1. LightZymes: Artificial proteins that use light for catalysis

Within the ERC-starting grant project (starting 2018), we will create proteins that use light to catalyse regio- and stereoselective reactions. During evolution, new types of catalytic activities have been unlocked by utilizing additional cofactors. We will follow this thread of development and combine the strengths of bio- and photocatalysis: organo-photocatalysts will be placed as artificial cofactors into proteins to provide the protein with novel catalytic reactivities, and the proteins will be evolved to assist the catalytic reaction and to render it regio- and stereoselective.

A) Structure – sequence – function relationships and enzyme discovery

Our aim is to relate general enzymatic properties like substrate specificity to patterns in protein sequence.

We demonstrated the power of this strategy for the in silico discovery of (R)-selective amine-transaminases for which no protein sequence was reported. By rational design we were able to identify a plausible ancestor and necessary key mutations, which we believed, should allow the conversion of (R)-amines. Instead of constructing the predicted mutants in the lab, 20 proteins could be identified in protein databases that already carry these mutations.  Indeed, 15 enzymes  converted (R)-amines significantly (Nat Chem Biol, 2010) and five enzymes turned out to be highly useful for the asymmetric synthesis of a panel of different (R)-amines (Adv Synth Catal 2011).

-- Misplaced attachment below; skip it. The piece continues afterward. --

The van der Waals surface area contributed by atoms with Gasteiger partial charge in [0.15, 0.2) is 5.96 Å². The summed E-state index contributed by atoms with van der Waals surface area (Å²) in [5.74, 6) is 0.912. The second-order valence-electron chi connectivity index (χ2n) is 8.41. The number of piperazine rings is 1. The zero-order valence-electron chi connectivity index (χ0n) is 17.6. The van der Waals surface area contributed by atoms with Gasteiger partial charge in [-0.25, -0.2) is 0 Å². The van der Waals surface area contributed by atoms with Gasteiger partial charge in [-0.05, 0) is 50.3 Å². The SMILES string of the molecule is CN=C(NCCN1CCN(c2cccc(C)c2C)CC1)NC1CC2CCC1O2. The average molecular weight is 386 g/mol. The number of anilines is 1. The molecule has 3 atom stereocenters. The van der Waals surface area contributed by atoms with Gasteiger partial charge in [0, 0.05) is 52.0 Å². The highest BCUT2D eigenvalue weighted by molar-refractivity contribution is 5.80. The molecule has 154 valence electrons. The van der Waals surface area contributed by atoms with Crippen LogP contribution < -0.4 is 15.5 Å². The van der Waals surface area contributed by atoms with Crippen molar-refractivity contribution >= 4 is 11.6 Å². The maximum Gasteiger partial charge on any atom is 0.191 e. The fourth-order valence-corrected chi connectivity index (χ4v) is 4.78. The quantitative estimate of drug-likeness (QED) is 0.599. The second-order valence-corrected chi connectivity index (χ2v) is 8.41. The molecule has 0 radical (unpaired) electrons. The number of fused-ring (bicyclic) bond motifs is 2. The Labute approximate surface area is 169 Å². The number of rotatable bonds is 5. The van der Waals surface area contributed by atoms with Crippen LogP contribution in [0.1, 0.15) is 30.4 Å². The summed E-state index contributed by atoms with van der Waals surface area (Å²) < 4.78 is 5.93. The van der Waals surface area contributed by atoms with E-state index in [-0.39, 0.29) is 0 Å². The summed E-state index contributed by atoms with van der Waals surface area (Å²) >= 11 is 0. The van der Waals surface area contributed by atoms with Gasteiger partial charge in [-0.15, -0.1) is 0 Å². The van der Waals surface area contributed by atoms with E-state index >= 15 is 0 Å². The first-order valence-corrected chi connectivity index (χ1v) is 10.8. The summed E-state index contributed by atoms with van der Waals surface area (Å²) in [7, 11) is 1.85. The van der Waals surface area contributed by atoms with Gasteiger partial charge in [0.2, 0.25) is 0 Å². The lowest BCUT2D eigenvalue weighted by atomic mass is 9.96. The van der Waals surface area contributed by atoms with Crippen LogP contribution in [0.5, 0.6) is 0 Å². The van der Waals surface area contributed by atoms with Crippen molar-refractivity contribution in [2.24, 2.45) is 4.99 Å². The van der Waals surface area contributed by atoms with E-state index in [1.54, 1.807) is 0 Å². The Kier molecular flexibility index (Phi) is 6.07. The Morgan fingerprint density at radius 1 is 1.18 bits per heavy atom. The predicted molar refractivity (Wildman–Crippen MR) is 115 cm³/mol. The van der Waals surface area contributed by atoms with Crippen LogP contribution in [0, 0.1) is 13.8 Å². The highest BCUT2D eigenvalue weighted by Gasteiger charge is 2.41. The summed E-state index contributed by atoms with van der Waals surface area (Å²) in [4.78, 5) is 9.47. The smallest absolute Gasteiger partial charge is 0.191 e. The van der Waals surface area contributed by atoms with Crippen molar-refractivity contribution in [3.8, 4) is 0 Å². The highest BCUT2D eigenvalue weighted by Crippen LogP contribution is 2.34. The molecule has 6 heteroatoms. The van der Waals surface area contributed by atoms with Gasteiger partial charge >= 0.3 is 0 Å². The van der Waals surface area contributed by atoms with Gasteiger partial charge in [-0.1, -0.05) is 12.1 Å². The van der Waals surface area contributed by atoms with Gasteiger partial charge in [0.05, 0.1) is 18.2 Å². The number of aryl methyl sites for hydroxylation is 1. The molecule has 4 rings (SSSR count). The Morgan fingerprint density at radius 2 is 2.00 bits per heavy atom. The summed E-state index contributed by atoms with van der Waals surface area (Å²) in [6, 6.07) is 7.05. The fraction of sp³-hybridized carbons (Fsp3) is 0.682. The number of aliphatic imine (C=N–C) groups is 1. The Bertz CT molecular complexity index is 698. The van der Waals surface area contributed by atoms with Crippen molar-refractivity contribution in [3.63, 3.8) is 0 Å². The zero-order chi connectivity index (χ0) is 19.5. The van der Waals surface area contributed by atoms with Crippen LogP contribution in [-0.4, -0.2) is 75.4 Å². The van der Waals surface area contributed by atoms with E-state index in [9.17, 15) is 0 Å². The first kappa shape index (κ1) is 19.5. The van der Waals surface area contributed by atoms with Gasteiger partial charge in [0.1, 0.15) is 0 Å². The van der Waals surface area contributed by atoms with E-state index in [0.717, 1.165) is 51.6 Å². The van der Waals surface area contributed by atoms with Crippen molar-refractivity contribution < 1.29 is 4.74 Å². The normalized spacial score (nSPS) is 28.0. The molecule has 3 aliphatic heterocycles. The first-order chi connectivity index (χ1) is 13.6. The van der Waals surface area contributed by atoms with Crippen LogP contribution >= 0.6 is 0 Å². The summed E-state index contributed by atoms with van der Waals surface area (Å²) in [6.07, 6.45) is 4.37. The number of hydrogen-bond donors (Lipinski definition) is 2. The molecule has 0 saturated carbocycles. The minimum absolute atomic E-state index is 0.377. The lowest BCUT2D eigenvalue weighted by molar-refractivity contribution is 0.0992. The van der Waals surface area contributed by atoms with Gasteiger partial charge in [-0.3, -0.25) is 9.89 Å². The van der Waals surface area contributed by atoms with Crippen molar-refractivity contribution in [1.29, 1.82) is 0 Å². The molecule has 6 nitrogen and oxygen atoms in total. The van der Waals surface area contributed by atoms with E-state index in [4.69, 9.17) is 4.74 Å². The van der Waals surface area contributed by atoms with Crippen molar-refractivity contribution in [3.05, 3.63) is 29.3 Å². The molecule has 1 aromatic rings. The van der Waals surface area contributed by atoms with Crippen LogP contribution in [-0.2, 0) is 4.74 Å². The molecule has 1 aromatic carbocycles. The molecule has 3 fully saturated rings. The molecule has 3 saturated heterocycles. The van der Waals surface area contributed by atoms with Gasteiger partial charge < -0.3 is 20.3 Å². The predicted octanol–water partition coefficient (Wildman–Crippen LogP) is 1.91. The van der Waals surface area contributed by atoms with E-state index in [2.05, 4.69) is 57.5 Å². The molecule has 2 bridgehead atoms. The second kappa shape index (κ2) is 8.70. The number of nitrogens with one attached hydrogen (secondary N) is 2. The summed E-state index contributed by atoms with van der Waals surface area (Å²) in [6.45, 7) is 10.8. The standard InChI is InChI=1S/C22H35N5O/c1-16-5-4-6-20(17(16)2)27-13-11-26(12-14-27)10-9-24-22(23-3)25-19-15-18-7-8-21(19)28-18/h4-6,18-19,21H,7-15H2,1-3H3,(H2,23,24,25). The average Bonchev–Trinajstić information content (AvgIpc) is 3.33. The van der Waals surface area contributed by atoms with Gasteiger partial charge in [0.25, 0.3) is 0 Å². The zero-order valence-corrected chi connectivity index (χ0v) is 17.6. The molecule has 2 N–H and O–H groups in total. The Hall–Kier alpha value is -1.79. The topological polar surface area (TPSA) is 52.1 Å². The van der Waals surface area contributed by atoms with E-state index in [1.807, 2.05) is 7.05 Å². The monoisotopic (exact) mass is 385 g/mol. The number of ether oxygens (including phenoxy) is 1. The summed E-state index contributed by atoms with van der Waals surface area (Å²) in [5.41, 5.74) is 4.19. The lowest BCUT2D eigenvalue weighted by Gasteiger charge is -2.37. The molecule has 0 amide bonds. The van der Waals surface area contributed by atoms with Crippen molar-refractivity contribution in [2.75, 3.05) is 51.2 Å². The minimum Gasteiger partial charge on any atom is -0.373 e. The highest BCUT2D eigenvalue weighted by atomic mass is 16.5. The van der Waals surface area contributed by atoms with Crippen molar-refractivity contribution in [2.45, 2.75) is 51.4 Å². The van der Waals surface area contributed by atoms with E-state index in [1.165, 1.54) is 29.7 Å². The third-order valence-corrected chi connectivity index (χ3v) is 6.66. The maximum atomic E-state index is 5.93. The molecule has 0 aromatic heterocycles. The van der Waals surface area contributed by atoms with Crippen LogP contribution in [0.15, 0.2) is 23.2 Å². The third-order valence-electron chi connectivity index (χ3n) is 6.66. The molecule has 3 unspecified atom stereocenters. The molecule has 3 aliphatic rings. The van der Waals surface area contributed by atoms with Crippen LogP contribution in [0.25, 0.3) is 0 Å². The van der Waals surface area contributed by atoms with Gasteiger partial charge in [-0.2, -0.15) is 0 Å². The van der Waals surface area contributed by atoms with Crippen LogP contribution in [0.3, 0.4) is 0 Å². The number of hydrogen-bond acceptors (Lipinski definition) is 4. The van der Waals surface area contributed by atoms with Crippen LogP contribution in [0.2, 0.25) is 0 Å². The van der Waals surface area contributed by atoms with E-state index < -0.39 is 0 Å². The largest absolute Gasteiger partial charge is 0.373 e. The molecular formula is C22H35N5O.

We also identified the catalytic function of six proteins with solved crystal structures (deposited in the protein data bank, but biochemically uncharacterized) and their biocatalytic potential as transaminases and imine reductases (ChemCatChem 2013, Appl Microb Biotechnol 2016JMCB 2014).

From the transaminase structures, we elucidated a molecular model how dual substrate recognition works (click here for an animation)

By a comprehensive bioinformatic analysis, we revealed important active site residues that determine substrate and reaction specificity of 28 different enzymes belonging to PLP fold class I (Biotech Adv 2015).


B) Protein engineering and application of discovered enzymes

Our current focus is the biocatalytic synthesis of functionalized and beta chiral amines (builiding blocks/pharmaceuticals) using transaminases (Adv Synth Catal 2015) and imine reductases. Especially imine reductases are attractive, as they allow the asymmetric one-step synthesis of secondary or tertiary amines (ChemBioChem 2017) from ketones. We synthesized both enantiomers of rasagiline using stereo complementary imine reductases (Green Chem 2017). To explore and tailor the substrate specificity, we employ methods of protein engineering, e.g. to relax the cofactor preference of an imine reductases so that NADH can be used in biocatalysis instead of NADPH (J Biotechnol 2016).